From the age of 10, Jenny Alphin has spent her life around horses. After gathering grand-champion trophies as a junior competitor, she went on to earn a degree in therapeutic recreation, combining her expert horsemanship with her talent for working with children. As head instructor at Hoofbeats Riding School, she imbues each of her one-on-one lessons with this lifetime of expertise, tailoring her directives to the student’s particular needs and interests.
To build confident, well-rounded riders, she starts youngsters out with the basics, rather than jumping right to galloping through mountain creeks in full John Wayne costume. Riders must first learn how to handle, lead, and care for their horse before getting into the saddle, which helps facilitate a healthy relationship between horse and rider. They also start off riding bareback so they can use their body language to communicate with the horse directly, without the aid of saddles, reins, or bridle-mounted walkie-talkies.
From its serene country roads to its grassy hilltops, the Sonoma Valley’s wine country is a terrain best traversed by bike. The staff at Wine Country Cyclery facilitates these two-wheeled treks by renting, selling, and servicing cycles from Giant and Cannondale. Their rides cater to different types of excursions; the Giant Roam is ideal for leisurely jaunts, while the lightweight Cannondale SuperSix Evo lends itself to fast-paced sprints down tree-lined trails or away from the dryads that guard each vineyard. When riders need help navigating the countryside, seasoned guides hop on bikes and lead them on 12- to 18-mile adventures, stopping at local sites such as Roche Winery & Vineyards along the way.
As founder of Four Star Farm, Natalie Rooney Pitts instills proper horsemanship techniques in each rider, whether they’re saddling up for simple enjoyment or dreaming of one day prancing onto the Olympic podium. Natalie and her team of trainers introduce new equestrians to the sport via lessons that allow students of all ages and experience levels to take the reins without having to own their own enchanted rocking horse. Atop one of the farm’s fully trained mounts, pupils learn the techniques of English-style riding—including eventing, dressage, and show jumping—while building self-confidence and a mutual respect among man, animal, and belt buckle. The ranch also offers boarding and training services, and youngsters can take part in camps and club events offered throughout the year.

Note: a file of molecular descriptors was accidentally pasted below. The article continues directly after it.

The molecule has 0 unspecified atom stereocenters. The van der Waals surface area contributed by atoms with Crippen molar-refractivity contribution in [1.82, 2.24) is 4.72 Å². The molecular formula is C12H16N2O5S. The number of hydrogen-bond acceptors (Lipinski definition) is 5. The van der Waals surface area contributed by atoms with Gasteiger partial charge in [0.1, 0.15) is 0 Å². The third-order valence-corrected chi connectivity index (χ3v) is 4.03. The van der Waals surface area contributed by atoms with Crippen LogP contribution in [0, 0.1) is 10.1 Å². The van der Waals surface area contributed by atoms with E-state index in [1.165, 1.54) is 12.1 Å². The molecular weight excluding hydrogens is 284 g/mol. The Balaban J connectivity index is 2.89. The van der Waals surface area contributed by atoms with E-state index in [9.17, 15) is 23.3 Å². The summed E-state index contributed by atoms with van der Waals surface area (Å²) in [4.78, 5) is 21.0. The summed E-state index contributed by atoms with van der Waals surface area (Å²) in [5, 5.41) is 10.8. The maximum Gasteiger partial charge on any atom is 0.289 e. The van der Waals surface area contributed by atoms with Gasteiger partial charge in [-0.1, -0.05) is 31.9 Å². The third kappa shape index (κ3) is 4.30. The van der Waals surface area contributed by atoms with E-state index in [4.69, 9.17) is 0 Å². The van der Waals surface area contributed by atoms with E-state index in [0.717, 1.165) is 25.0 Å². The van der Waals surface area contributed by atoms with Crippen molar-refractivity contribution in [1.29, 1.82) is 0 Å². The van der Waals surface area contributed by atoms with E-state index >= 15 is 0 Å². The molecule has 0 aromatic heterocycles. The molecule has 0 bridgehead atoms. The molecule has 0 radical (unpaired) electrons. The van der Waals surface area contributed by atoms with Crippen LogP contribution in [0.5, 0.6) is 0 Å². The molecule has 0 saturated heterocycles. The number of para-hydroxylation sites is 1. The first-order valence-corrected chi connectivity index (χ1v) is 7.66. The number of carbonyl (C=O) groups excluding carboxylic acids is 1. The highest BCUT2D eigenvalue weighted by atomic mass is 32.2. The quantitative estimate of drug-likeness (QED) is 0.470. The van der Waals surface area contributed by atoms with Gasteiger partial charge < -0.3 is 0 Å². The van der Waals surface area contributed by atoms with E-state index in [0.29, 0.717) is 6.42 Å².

The grounds of Napa Golf Course may not be used to grow wine grapes, but they do produce their own form of refreshment. The 18-hole, par 72 layout gives golfers a breath of fresh, scenic air as they drive, chip, and putt their way through rolling hills, mature oaks and pines, and waterways. The water hazards seldom come into play?except in the event of a big miss?but the trees are a fixture on nearly every hole. The towering arbors pinch the fairways throughout the round, but the most menacing of them all stands on the 10th hole, where a giant oak is planted right in the middle of the fairway.
A driving range hosts pre-round swing rehearsals?a worthy investment, as the first and third holes are two of the course's most difficult tracks. Golfers can also practice putting, chipping, and using flagsticks for semaphore at a 10,000 square-foot practice green.
Course at a Glance: * 18-hole, par 72 course * Length of 6,704 yards from the tips * Course rating of 72.7 from the tips * Slope rating of 131 from the tips * Four tee options * Scorecard